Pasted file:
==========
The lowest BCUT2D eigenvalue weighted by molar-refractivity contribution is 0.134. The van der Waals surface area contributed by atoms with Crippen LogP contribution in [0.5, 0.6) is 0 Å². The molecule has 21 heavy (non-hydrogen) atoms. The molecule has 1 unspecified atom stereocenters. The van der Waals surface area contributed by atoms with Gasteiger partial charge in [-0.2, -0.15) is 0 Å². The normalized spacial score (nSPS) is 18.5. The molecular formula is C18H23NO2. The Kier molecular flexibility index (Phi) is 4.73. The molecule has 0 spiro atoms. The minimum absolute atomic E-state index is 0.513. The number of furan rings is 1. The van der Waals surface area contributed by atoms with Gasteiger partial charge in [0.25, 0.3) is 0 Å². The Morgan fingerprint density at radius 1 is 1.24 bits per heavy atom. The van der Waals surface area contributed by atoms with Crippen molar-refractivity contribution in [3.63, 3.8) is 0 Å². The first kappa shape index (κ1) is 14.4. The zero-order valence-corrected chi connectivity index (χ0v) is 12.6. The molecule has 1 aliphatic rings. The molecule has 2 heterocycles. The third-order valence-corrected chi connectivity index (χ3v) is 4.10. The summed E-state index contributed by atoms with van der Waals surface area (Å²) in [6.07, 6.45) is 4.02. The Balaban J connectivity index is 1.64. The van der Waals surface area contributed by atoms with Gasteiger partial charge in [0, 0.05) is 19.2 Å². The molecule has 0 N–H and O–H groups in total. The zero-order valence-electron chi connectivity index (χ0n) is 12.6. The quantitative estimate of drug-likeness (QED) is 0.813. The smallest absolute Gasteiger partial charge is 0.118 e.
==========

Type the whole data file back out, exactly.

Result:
The lowest BCUT2D eigenvalue weighted by molar-refractivity contribution is 0.134. The van der Waals surface area contributed by atoms with Crippen LogP contribution in [0.5, 0.6) is 0 Å². The molecule has 21 heavy (non-hydrogen) atoms. The molecule has 1 unspecified atom stereocenters. The van der Waals surface area contributed by atoms with Gasteiger partial charge in [-0.2, -0.15) is 0 Å². The normalized spacial score (nSPS) is 18.5. The molecular formula is C18H23NO2. The Kier molecular flexibility index (Phi) is 4.73. The molecule has 0 spiro atoms. The minimum absolute atomic E-state index is 0.513. The number of furan rings is 1. The van der Waals surface area contributed by atoms with Gasteiger partial charge in [0.25, 0.3) is 0 Å². The Morgan fingerprint density at radius 1 is 1.24 bits per heavy atom. The van der Waals surface area contributed by atoms with Crippen molar-refractivity contribution in [3.63, 3.8) is 0 Å². The first kappa shape index (κ1) is 14.4. The zero-order valence-corrected chi connectivity index (χ0v) is 12.6. The molecule has 1 aliphatic rings. The molecule has 2 heterocycles. The third-order valence-corrected chi connectivity index (χ3v) is 4.10. The summed E-state index contributed by atoms with van der Waals surface area (Å²) in [6.07, 6.45) is 4.02. The Balaban J connectivity index is 1.64. The van der Waals surface area contributed by atoms with Gasteiger partial charge in [0, 0.05) is 19.2 Å². The molecule has 0 N–H and O–H groups in total. The zero-order valence-electron chi connectivity index (χ0n) is 12.6. The quantitative estimate of drug-likeness (QED) is 0.813. The smallest absolute Gasteiger partial charge is 0.118 e.